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Festival Review: How a Dark Cloud Hung Over Bacardi NH7 Weekender, Pune 2018

Although the ninth edition of the festival witnessed some stellar performances, there remained a sense of unease from attendees and performers alike

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David Britto Dec 18, 2018

American guitarist Joe Satriani headlining Day 2 of Bacardi NH7 Weekender 2018.

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After last month’s investigative story by The Caravan put forward several instances of abuse of power and mistreatment as well as creating an unsafe working environment for women at Bacardi NH7 Weekender organizer’s Only Much Louder’s (OML) headquarters, several attendees began selling their tickets for the Pune edition of the event and even artists such as Bengaluru electronica producer Disco Puppet and New Delhi indie label Azadi Records pulled out of performing at the festival.

It didn’t help that the ninth edition of the festival in Pune also included withdrawal from big draws for entirely different reasons. Australian neo-soul band Hiatus Kaiyote called off their India debut due to vocalist-guitarist Nai Palm’s recent diagnosis of breast cancer, while U.K.-based singer-songwriter Dot. said she was “going through a difficult period in my life” and hip-hop heavy-hitter Divine had logistical issues.

With last-minute reliable replacements in place, Weekender went ahead as scheduled between December 7th to 9th albeit with a slight tension in the air and awkwardness (especially when the safety for women video would play on the large screens in between sets). Like last year, we witnessed plenty of brand integration (Levis, Thar and more), a plethora of food stalls, festival and artist merchandize counters and a flea market at the spacious Mahalakshmi Lawns. But if you were present to take in all the music you can, the event had quite a chock-a-block schedule on all days.

Day 1: Benny Dayal brings the funk and God Is an Astronaut channel space rock

The first day kicked off with prog rock power from Mumbai outfit Across Seconds and Bengaluru djent-fusion band Pineapple Express. Mumbai’s Ladies Compartment brought their blissful four-part harmonies to The Doers Club stage while the Bacardi Arena geared up for the first international act of the festival, Australian post-rockers Sleepmakeswaves, who were making their India debut and performing plenty of material off last year’s Made of Breath Only. The band joked about writing about frigid climes despite being from sunny Sydney, but said they were happy to be in India.

Bass prodigy Mohini Dey.

Up next, Mumbai bass prodigy Mohini Dey brought her complex, intricate and ability to make the low end sound sweet playing to the Bacardi House Party Sessions stage accompanied by drummer Darshan Doshi and guitarist Rhythm Shaw, with the trio taking a surprisingly brutal detour with a sample of Lamb of God’s “Walk With Me In Hell.”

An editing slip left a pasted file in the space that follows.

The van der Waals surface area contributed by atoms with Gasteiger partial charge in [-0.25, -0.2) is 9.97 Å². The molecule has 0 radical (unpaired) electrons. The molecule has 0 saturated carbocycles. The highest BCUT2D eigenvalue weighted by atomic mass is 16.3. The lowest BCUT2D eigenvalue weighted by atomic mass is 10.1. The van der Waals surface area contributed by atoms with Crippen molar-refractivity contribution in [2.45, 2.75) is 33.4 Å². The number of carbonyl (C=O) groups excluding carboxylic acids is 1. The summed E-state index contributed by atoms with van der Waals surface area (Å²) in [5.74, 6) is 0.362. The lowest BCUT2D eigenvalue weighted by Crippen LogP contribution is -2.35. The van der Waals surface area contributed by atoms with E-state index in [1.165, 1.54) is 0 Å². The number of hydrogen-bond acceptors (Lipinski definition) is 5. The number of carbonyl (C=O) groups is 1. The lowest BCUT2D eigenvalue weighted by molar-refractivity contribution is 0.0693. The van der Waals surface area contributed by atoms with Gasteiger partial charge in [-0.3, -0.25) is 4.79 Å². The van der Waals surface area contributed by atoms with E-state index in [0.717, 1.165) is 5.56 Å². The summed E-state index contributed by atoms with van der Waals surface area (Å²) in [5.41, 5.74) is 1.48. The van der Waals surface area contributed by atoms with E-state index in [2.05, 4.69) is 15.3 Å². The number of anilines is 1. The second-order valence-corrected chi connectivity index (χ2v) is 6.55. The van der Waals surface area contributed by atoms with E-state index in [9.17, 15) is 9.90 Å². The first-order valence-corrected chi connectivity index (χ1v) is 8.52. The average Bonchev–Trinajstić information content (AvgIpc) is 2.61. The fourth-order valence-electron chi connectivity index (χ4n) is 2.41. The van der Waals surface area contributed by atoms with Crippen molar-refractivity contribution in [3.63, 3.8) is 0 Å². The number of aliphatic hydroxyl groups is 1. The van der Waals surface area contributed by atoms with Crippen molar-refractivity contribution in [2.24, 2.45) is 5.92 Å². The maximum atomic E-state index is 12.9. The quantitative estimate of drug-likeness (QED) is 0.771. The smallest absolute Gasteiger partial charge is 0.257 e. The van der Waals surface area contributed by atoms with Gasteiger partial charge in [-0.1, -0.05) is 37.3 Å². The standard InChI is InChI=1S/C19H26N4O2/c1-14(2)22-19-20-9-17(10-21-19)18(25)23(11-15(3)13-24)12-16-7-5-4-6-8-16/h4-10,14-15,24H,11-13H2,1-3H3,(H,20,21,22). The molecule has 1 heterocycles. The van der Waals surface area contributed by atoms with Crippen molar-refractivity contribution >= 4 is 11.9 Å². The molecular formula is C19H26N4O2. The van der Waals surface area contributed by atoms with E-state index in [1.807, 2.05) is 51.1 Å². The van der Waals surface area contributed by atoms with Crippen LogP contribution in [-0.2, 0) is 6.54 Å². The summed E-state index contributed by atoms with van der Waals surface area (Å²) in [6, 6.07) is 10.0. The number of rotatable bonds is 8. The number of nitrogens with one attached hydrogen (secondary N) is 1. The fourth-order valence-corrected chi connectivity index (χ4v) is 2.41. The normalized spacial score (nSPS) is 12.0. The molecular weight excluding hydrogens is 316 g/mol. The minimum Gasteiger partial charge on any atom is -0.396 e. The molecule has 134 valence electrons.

While praising the “real” fans who attended on Friday, Mumbai-based Ankur & The Ghalat Family showcased folksy and melodic tunes that went down as easy crowdpleasers at the Doers Stage. Simultaneously, New Delhi producer Lacuna presented his glitch, trap and bass heavy elements at the Breezer Vivid stage and fellow artists from the capital, contemporary-pop and Hindustani classical duo Shadow and Light ”“ joined by bassist Steve Peter and drummer Aveleon Giles Vaz ”“ took over the the Insider Other Stage with blues and jazz vibes. Singer Pavithra Chari amazed us with her crooning and keyboardist Anindo Bose delivered a bunch of lush solos.

Ankur Tewari from Ankur & The Ghalat Family.

Among the most awaited performances on day one was American prog metal band The Contortionist, who opened straight off with their biggest hits “Language I: Intuition” and “Reimaged,” vocalist Michael Lessard’s ability to go from growling to singing just like that. It became among the most evocative sets, even getting the moshpits started for “Primordial Sound,” although metalheads probably weren’t prepared for the gas cannons, streamers and fireworks that was part of their hour-long set.

As far as hype went, Pune-based post-rockers Aswekeepsearching pulled out all stops at the Bacardi House Party stage. The band ”“ who performed material off 2015’s Khwaab and its follow up Zia was joined by Sambit Chatterjee (from Kolkata rockers The Ganesh Talkies) on guitar and percussion. The group even invited two contemporary dancers to join them to make for a visually pleasing experience, including a bit of pyrotechnics.

Benny Dayal brought the funk and some.

While day one was filled with plenty of rock ”“ it was refreshing to hear the tasty, groovy and funky tunes of Chennai-based Benny Dayal & Funktuation. The group was by far the best act of the day, driven by the effervescent Dayal, who went between catchy tracks like “Dragon Warrior,” the Eighties disco track “Dhekle,” the kazoo welcoming “On Repeat” as well as Dayal’s Nucleya collaboration for the 2016 Bollywood film Kapoor & Sons, “Let’s Nacho.”